My father was a boozehound. I swore I'd never be like him when I was a teenager. I substituted drugs for alcohol, oblivious to the fact that I was doing the same thing. I couldn't stop by the time I recognised I had a problem. My ideas, feelings, and behaviours had all changed radically.
I felt different than other people while I was clean and sober. I was undervalued. I was not an equal, but rather a second-class citizen. You wouldn't know it by looking at me. My illness was hidden beneath the surface. I was worried, needy, and afraid. That sensation of unease vanished as soon as I drank my first glass.
Here's a suggestion. When people who battle with substance abuse consume, they feel in command. Non-addicts feel powerless in the face of addiction.
My drug addiction progressed over time. It deteriorated with time. Diabetes, heart disease, and cancer are all examples of this. My reasoning degraded as my addiction grew stronger. I couldn't make rational, logical conclusions. Instead, I adopted a faulty thought pattern that included denial, deception, reduction, deflection, and blame. I continued to abuse and endangered my own (and my family's) lives.
Why would I chose addiction if it was truly my choice?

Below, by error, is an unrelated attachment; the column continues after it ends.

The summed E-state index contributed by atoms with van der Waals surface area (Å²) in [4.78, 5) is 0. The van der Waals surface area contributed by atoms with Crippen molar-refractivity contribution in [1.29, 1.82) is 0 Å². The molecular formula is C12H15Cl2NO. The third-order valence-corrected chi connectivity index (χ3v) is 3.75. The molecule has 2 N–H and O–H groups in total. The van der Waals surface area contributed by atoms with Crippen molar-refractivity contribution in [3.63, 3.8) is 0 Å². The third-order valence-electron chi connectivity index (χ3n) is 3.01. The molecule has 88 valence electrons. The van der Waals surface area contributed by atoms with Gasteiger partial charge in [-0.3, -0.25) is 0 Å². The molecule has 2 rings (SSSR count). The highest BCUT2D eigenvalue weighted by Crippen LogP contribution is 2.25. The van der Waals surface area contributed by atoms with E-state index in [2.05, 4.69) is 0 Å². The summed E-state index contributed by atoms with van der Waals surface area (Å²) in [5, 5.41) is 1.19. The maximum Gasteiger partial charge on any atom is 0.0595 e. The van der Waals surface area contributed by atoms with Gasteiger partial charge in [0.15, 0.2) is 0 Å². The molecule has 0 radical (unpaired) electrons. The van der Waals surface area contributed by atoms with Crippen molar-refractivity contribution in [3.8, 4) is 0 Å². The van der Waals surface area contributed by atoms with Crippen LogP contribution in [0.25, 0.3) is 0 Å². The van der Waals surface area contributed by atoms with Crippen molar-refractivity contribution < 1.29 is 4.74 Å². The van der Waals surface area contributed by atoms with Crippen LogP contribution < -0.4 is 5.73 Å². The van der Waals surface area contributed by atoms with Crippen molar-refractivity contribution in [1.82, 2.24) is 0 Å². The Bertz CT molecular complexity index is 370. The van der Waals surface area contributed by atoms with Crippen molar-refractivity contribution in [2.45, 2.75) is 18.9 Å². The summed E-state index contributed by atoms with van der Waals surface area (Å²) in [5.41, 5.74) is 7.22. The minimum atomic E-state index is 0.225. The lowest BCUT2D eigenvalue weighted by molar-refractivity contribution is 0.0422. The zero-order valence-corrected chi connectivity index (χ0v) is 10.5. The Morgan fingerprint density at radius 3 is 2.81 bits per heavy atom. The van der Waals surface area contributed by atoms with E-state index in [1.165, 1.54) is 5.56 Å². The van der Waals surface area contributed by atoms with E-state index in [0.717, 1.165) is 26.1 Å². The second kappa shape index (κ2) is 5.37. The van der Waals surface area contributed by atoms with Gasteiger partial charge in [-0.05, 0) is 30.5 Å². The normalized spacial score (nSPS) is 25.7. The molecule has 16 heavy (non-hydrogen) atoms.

I began to wonder whether I was insane. I surely pretended to be. Putting one's life in danger by consuming large amounts of drugs and/or alcohol is not a sign of mental health. Despite this, I was unable to stop.
I gave it my all. Countless times.
Addiction is awful for both the addict and the family members who love them.
Nobody gets out of bed and declares, "I'm going to be an addict." If given the option, no one would choose to live in this manner. However, there is one decision that addicts make. That's how long they'll be unwell for. Recovery is a choice, even if addiction isn't. The problem is that the addict isn't in their right mind, therefore their relatives may have to make the decision for them.
There are a lot of misconceptions regarding addiction. One is that the addict must reach rock bottom. The other addicts must be eager to recover. Both of these beliefs are untrue. I spent 17 years working in a treatment centre and only encountered a few folks who wanted to be there. The majority were there because they had run out of other options or because their families had intervened.